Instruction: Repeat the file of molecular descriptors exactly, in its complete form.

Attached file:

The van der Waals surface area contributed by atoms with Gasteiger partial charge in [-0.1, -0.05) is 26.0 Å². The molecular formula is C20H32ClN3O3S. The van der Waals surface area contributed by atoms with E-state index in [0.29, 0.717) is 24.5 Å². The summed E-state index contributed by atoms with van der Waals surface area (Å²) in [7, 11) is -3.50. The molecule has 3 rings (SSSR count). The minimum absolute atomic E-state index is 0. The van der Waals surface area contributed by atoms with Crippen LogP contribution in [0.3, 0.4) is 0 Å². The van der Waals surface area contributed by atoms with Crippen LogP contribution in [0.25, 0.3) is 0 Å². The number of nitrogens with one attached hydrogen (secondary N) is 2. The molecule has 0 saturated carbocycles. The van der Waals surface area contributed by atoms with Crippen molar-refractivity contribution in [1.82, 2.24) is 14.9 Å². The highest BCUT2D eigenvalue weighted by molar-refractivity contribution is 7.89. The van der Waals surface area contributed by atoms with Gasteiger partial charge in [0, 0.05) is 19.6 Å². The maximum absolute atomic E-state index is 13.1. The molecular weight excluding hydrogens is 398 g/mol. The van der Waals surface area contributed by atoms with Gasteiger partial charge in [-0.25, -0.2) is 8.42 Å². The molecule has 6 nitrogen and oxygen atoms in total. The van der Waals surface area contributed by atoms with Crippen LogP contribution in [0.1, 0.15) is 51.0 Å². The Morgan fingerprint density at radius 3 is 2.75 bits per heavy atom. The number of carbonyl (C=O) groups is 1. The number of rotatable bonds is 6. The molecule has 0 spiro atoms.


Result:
The van der Waals surface area contributed by atoms with Gasteiger partial charge in [-0.1, -0.05) is 26.0 Å². The molecular formula is C20H32ClN3O3S. The van der Waals surface area contributed by atoms with E-state index in [0.29, 0.717) is 24.5 Å². The summed E-state index contributed by atoms with van der Waals surface area (Å²) in [7, 11) is -3.50. The molecule has 3 rings (SSSR count). The minimum absolute atomic E-state index is 0. The van der Waals surface area contributed by atoms with Crippen LogP contribution in [0.3, 0.4) is 0 Å². The van der Waals surface area contributed by atoms with Crippen LogP contribution in [0.25, 0.3) is 0 Å². The number of nitrogens with one attached hydrogen (secondary N) is 2. The molecule has 0 saturated carbocycles. The van der Waals surface area contributed by atoms with Crippen molar-refractivity contribution in [1.82, 2.24) is 14.9 Å². The highest BCUT2D eigenvalue weighted by molar-refractivity contribution is 7.89. The van der Waals surface area contributed by atoms with Gasteiger partial charge in [0, 0.05) is 19.6 Å². The maximum absolute atomic E-state index is 13.1. The molecular weight excluding hydrogens is 398 g/mol. The van der Waals surface area contributed by atoms with Gasteiger partial charge in [-0.25, -0.2) is 8.42 Å². The molecule has 6 nitrogen and oxygen atoms in total. The van der Waals surface area contributed by atoms with Crippen LogP contribution in [0.1, 0.15) is 51.0 Å². The Morgan fingerprint density at radius 3 is 2.75 bits per heavy atom. The number of carbonyl (C=O) groups is 1. The number of rotatable bonds is 6. The molecule has 0 spiro atoms.